Article in Multimedia Systems Design
This article was slated for publication in March of 1999, but the magazine folded after the February 1999 issue.
Using Java in Embedded Multimedia Devices
This much is clear: Java holds tremendous promise for multimedia systems. It is the programming language of choice for Web applications, it has gained increasing acceptance over the past several years, and as a programming language, it is designed for and ideally suited to the multimedia environment. That said, it still has some way to go before it fully lives up to its promise. This article discusses the two primary uses of Java in multimedia systems, the architectures that are ideal for those uses, and the pitfalls of implementing those architectures.
Two Uses for Java
Java can be used for applications running inside the device or outside the device, depending on the application's purpose. Typically, Java applications running inside the device will be used much as Java applets are used on the Web today: The device will be displaying Web content and using Java as the programming language for complex tasks and for user interactivity. Java inside the device can also be used for "agent" functionality-small programs that run locally on the device to perform an action on behalf of a remote user or application. Java running outside the device is particularly useful for remote access and control; similar to the agent functionality described above, this type of application is normally used to control and manage the devices remotely.
That same kiosk or set-top box also needs to be accessed and controlled remotely. For example, the IT department in charge of the supermarket chain must be able to check the status of each kiosk, upgrade the embedded software, and run remote diagnostics and configuration sequences. In this situation, Java can play two separate roles: If Java is running inside the device, the IT manager can send Java-based agents to run locally on the kiosk, where they can execute commands, interrogate the embedded application, and return with the proper feedback to the IT manager. More appropriate for this type of task, however, and far simpler, is an approach that leverages the Java Virtual Machine (JVM) in the IT manager's browser on his workstation. In this approach, applets are downloaded from the kiosk that present the relevant information and communicate back to the kiosk when necessary. This approach uses a brokered Java architecture as described below. It removes the need to embed a JVM or, if the JVM is part of the browser, to customize that JVM to allow Java applications to control the device-something that could introduce security holes.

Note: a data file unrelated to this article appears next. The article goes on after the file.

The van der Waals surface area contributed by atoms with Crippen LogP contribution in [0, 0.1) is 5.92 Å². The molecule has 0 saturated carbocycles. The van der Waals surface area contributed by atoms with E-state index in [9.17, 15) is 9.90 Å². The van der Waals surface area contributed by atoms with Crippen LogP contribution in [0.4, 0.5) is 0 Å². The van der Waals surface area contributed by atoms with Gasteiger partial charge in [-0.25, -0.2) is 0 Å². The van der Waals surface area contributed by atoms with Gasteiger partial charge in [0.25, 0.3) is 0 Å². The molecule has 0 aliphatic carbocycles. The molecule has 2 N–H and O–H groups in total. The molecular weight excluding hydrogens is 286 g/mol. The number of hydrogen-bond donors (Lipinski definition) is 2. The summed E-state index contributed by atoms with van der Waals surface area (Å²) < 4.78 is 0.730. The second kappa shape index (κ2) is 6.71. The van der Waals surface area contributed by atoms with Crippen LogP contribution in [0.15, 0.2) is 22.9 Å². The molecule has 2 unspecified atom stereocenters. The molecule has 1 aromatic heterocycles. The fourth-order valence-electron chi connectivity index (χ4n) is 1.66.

Embedding a Java Virtual Machine
As noted earlier, the primary reason to embed a JVM is if it is part of a browser or if the device is expected to run Java applications locally. Because most embedded applications today are coded in C or C++, it's unlikely that we'll see many embedded devices created solely in Java over the next 18 months. Java does, however, offer significant benefits for user interaction and local application functionality:
- It runs cross-platform, so code can be leveraged across multiple product lines and categories
- It offers application-level features in otherwise static content-based screens (data capture, interactivity, animation, data manipulation, and invocation of programmatic processes)
- It runs "above" the embedded application through the virtual machine, so the Java applications can be upgraded without affecting the operation of the other critical device features
- Java programs can be downloaded as needed and discarded after use, reducing the required memory footprint.